Fellowships are offered, post residency, in the nine subspecialty areas of urology listed earlier. There is overlap between these areas so that there are fellowships that teach both female urology and neurourology and there are other fellowships that focus on both male infertility and erectile dysfunction. Reconstructive urology is included in some female urology or neurourology fellowships and other times is combined with a trauma fellowship. Increasingly, specialization also occurs by technique so that a urologist may complete a laparoscopy or robotic fellowship and focus their practice not on a group of diseases such as oncology or stones but instead on a group of diseases that are treated using a specific surgical technique such as laparoscopy or robotics. Fellowships generally range from one to three years.
Fellowships may be approved or accredited. Approved fellowships are fellowships that fulfill certain criteria and that are reviewed and approved by a subspecialty society such as the Society of Urodynamics and Female Urology, the Society of Urologic Oncologists, or the Endourological Society.
Accredited fellowships are those approved by the ACGME, as is the case with pediatric urology, or the American Board of Obstetrics and Gynecology in the case of female pelvic medicine and reconstructive surgery, previously known as female urology. Certification presently is available only in pediatric urology but eventually will be available in female pelvic medicine and reconstructive surgery. To obtain certification in pediatric urology applicants must have completed an accredited fellowship, possess an unrestricted general certificate in urology, practice a minimum of 75% pediatric urology, and pass the pediatric subspecialty certification examination.
The American Board of Urology certifies urologists who have completed an ACGME or Canadian Royal College of Physicians and Surgeons accredited residency program and who have met the board’s professional standing and examination criteria. A qualifying (written) examination is taken usually at the completion of residency and a certifying (oral) examination is given after at least 18 months of clinical practice. A urologist is expected to have core competencies in all domains of urology including but not limited to pediatric urology, endourology, female urology, andrology, oncology, urolithiasis and general urology. The American Board of Urology also evaluates and conducts examinations for subspecialty certification, recertification, and ongoing maintenance of certification.
Urology Research Opportunities and Funding
The AUA Foundation sponsors a variety of research grants for medical students, residents, urologists and scientists. Their largest program, the Research Scholars Program, focuses on young investigators. Twenty percent of these scholars have gone on to receive National Institutes of Health or other extramural funding.
The Foundation also partners with the National Institute of Diabetes and Digestive and Kidney Diseases and the National Cancer Institute to offer a Surgeon-Scientist Award.
Professional Societies for Urology
Until the early 1900’s, urology was in the realm of general surgery. The AUA, formed in 1902, is the premier professional society for urologic surgeons. They support an annual five-day meeting every spring. Students and residents are encouraged to attend this meeting to meet urologists from all over the world and enjoy the outstanding educational program.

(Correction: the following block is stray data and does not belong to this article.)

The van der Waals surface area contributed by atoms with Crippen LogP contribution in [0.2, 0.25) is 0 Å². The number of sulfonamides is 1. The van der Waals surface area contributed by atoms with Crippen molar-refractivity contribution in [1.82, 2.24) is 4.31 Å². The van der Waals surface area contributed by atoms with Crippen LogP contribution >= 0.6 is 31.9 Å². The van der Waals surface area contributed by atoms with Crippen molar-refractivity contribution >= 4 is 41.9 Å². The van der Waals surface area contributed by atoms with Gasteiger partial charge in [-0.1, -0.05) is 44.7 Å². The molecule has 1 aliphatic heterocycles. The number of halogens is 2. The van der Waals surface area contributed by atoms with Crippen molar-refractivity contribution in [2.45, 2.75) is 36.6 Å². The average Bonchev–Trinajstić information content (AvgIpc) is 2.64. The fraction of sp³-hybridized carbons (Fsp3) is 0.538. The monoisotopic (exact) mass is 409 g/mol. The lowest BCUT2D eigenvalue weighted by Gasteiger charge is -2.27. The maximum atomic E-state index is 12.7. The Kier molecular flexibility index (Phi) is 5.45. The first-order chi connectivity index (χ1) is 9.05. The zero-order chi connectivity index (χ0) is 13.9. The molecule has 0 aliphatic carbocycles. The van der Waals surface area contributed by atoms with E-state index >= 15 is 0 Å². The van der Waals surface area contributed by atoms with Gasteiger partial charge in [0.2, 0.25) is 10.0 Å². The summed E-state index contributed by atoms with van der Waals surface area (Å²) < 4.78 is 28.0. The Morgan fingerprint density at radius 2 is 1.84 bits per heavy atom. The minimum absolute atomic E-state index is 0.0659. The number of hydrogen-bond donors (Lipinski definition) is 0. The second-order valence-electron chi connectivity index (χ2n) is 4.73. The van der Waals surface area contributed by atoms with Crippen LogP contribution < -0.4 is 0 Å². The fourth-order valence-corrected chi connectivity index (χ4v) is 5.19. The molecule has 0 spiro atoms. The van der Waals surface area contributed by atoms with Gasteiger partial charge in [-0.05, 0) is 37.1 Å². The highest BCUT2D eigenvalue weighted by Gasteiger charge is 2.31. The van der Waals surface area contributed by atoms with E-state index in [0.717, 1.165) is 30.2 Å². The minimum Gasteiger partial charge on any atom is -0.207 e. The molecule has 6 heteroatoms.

The AUA is divided into eight geographic sections including the Northeastern, New England, New York, Mid-Atlantic, Southeastern, South Central, North Central and Western sections. Each section of the AUA is a professional society that provides educational and other services to AUA members in that region. Membership in a section is mandatory to maintain AUA membership and vice versa. All sections hold an annual scientific meeting and other educational meetings. Resident and medical student participation is strongly encouraged at the section level with different sections promoting this through travel grants, prize essay contests, quiz bowls, and social activities aimed at residents.
The AUA has a Medical Student Task Force that has published a medical student curriculum that is easily accessed on the AUA Website (http://www.auanet.org/content/education-and-meetings/med-stu-curriculum.cfm). The AUA Website also houses the core curriculum, which is a reference guide that details the knowledge necessary to deliver quality urological care. This is only available to AUA members and has online links to textbooks, articles, and AUA products such as videos and guidelines.
The Society of Women in Urology serves as an important international professional organization to foster the careers of women in urology. There is a mentorship program for residents and early career women urologists and ongoing high-quality educational programs at national meetings. The networking opportunities provided by the Society of Women in Urology continue to be of value to women at various points in their careers.
The Journal of Urology is the official journal of the AUA. Other widely read urologic journals include Urology, British Journal of Urology International, and European Urology. Many of the urologic subspecialties also have their own journals.
1. What Is Urology: Information for Medical Students and Prospective Urology Residents
2. American Urological Association Website: http://www.auanet.org
3. Kerfoot BP, Turek PJ. “What every graduating medical student should know about urology: the stakeholder viewpoint.” Urology. 2008:71(4):549-53.
4. Urology Match Website: http://urologymatch.com/
5. American Board of Urology Website: http://www.abu.org/
6. American Urological Association Foundation Website: http://www.urologyhealth.org/researchpage.asp